Re: Three Years Later, Industry Puts Toxic Mold into Perspec
Posted by Greg Weatherman on 3/30/04
1) Why is the CDC still investigating mold and its effects
on human health? Are they re-investigating the clusters of
crib deaths in Cleveland again - even after Caoimhin P.
Connell swears the CDC debunked the earlier research by Dr.
Etzel, Dr. Dearborne, etal?
2) Why did Dr. Clive Brown (MD with CDC) state a need to do
more research in the neurotoxicology and immunology effects
of mold at the ACGIH National Symposium in Orlando FL last
November (2003 is you have lost count).
3) Why has Dr. Ritchie Shoemaker and Dr. Ken Hudnell gained
traction in their research with the neurotoxic and
immunological research with actual patients? It must be for
real or the FDA would not have audited Dr. Shoemaker's
4) Why has the EPA started research in these same areas?
Could it be that these government agencies know deep down
that Dr. Ritchie Shoemaker and Dr. Ken Hudnell are at the
forefront of human health and the microbial environment?
5) What about Steve Vesper's EPA research with fungal
My personal opinion is the government agencies are actually
investigating instead of "looking busy" because the
politically appointed policy makers have realized the
embarrassment of others proving what they (policy makers not
scientists) ignored. Administrators have to have public
documents proof-read by these policy makers who have the
ultimate say - even if they don't know a carbuncle from a
The real ivory tower is the offices of the government policy
makers who know little more than the current list of
political party fundraisers. How many policy decisions do
you think are made at catered events where a pave of beef
tenderloin with pattipan squash, corn pudding and asparagus
are served? Are they working on their next career move with
Corporate America? "I'll see what I can do......."
Now they have to let the government scientist do the research
the government scientist have been saying to do for years.
Jack, "coffee table literature" like you're citing is
well................like a Readers Digest in the bathroom.
The only people reading it are usually full of it.
Have a nice day,
Aerobiological Solutions Inc.
On 3/29/04, Jack wrote:
> Three Years Later, Industry Puts Toxic Mold into
> February 9, 2004
> Whatever became of mold? Only three years ago, newspaper
> headlines, fueled by overzealous trial attorneys and
> misguided scientific information, trumpeted mold as "the
> next asbestos."
> Since then, however, mold has reverted back to what it has
> been for centuries: a naturally occurring organism, easily
> prevented and eradicated in most cases, posing little or
> no threat to healthy people. That such a simple organism
> could lead to such a complex issue is a testament of what
> hype, hysteria and junk science can do.
> What kept mold from becoming "the next asbestos?" In
> retrospect, insurers' aggressive public policy response to
> the brewing crisis—combined with a dose of common sense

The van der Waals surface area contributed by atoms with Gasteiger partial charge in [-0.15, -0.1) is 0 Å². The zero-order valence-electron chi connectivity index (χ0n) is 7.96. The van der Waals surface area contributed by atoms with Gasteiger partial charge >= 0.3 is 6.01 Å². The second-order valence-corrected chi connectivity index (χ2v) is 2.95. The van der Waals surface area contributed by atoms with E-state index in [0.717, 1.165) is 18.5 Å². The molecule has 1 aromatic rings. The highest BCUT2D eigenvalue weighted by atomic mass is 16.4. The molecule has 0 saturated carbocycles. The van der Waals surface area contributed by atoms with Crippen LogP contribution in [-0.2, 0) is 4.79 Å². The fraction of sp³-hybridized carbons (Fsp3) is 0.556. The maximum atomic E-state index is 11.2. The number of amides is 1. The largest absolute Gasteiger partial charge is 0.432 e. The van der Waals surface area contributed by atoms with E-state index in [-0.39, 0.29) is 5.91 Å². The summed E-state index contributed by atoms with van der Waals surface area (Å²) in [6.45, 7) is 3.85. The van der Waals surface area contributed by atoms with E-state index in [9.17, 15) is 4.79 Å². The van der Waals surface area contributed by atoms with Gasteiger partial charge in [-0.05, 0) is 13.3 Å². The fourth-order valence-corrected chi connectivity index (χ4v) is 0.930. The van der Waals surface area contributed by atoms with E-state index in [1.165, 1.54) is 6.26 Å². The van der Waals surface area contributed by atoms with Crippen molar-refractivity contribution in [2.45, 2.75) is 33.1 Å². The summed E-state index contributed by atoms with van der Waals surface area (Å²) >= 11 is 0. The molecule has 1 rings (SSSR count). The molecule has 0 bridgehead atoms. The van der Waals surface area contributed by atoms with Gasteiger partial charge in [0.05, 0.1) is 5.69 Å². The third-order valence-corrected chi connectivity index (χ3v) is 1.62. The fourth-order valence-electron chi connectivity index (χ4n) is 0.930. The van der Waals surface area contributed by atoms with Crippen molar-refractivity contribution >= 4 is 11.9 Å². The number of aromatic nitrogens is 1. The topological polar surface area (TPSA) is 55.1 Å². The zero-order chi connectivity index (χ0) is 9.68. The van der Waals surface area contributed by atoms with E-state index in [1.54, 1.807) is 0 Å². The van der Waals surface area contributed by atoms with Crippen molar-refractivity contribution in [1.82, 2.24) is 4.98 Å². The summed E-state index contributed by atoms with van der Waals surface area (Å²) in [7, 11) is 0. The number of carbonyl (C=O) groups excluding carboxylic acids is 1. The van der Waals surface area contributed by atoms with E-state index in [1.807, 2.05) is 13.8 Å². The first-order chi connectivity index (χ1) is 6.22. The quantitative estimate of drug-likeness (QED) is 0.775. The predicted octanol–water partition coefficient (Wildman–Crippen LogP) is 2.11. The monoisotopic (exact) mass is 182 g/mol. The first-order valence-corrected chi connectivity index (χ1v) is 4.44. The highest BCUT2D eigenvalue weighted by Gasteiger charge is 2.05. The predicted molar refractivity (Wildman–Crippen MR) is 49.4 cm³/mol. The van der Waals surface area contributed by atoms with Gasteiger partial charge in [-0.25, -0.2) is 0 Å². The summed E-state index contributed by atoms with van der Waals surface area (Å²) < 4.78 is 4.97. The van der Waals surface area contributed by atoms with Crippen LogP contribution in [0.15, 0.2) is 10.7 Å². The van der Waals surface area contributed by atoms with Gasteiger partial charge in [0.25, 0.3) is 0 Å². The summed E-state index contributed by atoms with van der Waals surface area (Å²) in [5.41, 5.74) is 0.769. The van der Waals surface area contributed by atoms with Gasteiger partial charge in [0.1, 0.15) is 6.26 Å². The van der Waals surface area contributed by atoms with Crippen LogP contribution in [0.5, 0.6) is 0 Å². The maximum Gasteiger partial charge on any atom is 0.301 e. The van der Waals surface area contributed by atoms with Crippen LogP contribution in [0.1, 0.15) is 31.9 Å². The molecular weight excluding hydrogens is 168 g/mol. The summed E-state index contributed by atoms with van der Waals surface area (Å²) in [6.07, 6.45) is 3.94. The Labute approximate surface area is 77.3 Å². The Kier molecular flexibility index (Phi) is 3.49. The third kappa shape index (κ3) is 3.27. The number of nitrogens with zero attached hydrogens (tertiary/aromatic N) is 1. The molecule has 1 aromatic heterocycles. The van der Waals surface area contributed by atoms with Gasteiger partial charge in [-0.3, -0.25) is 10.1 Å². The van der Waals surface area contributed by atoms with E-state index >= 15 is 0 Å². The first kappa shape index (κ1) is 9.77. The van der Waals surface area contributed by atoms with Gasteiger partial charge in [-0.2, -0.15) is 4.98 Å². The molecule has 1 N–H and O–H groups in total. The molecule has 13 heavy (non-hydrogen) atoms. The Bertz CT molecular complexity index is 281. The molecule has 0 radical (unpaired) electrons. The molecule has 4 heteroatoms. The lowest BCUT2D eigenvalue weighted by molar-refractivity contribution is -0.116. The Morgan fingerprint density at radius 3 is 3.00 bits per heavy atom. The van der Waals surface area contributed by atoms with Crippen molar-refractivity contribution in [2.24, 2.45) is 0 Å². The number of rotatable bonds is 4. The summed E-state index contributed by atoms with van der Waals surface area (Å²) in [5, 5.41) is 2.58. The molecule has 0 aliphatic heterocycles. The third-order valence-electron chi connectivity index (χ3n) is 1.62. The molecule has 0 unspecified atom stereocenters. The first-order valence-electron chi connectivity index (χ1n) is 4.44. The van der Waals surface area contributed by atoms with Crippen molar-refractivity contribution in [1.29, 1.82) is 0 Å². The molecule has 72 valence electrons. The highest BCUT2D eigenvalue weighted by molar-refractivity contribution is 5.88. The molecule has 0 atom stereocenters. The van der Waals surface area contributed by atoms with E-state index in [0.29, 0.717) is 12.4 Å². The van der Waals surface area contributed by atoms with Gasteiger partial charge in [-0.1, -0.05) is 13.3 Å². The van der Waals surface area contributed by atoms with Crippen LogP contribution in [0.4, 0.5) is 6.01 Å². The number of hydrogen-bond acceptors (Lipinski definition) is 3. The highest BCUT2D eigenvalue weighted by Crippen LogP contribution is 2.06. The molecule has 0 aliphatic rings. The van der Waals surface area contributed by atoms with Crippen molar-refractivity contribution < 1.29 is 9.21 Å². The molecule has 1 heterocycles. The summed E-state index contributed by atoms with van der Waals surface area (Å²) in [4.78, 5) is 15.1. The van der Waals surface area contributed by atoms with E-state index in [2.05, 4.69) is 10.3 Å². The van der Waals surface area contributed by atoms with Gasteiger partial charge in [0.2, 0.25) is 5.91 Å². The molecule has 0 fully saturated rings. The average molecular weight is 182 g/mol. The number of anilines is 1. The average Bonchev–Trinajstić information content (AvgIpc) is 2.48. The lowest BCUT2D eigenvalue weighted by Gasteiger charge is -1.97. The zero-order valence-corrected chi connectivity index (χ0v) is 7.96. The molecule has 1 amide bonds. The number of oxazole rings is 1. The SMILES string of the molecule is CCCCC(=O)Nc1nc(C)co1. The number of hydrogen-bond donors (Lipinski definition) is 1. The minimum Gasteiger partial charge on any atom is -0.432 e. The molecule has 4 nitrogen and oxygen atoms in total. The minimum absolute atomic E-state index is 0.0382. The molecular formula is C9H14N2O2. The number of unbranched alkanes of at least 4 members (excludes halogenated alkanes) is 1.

> from the medical community and state regulators—helped
> restrict what could have been a runaway problem.
> Prior to 2001, insurers viewed mold as primarily a
> maintenance issue. They traditionally excluded it on
> property forms, providing coverage only for mold that was
> part of an otherwise covered claim. Covering mold in its
> own right would make insurance prohibitively expensive for
> policyholders. It was less expensive for property owners
> to budget for the proper maintenance that would keep
> buildings dry and prevent mold from growing in the first
> In recent years, mold began showing up as an alleged
> health concern within liability claims stemming from water
> damage. Plaintiff attorneys found some traction in
> courtrooms where they could introduce spurious information
> as if it was fact. This gave the pioneers of the mold
> economy—including plaintiff attorneys, mold "remediators"
> and professional expert medical witnesses—useful
> experience they could apply when opportunity was thrust
> upon them.
> This finally happened in 2001, when a $32 million judgment
> in a Texas claim handling case that included mold, made
> the topic a national issue. The dollar amount got a lot of
> attention, especially from plaintiff attorneys and
> businesses that make their living from insurance claim
> dollars. Ironically, this mega-judgment came in what was
> actually a homeowners policy claims handling case where
> mold was present—an important distinction in light of what
> happened next.
> As fate would have it, a tropical storm hit Texas just
> days after the big judgment, giving creative opportunists
> the perfect opportunity to foment hysteria over what they
> were now calling "toxic" mold. The news media, always
> searching for colorful visuals, seized upon the rare worst-
> case scenarios provided by these opportunists to transform
> a ubiquitous, naturally occurring organism into a major
> health threat.
> Spurred by the media and the trial lawyers, and assisted
> by the Internet, an entire mold industry burst into being.
> Plaintiff attorney firms created "mold information" Web
> sites. Self-styled mold remediation "experts" advertised
> on the Internet and linked with the attorney sites. Both
> groups descended on the area of Texas where the tropical
> storm struck. The situation became so bad that the Texas
> insurance commissioner asked the attorney general to
> investigate claim fraud in the area.
> The insurance industry faced a decision: allow mold to
> become like silicone breast implants, where true science
> arrived too late to save a number of companies from
> bankruptcy through litigation; or help mold become another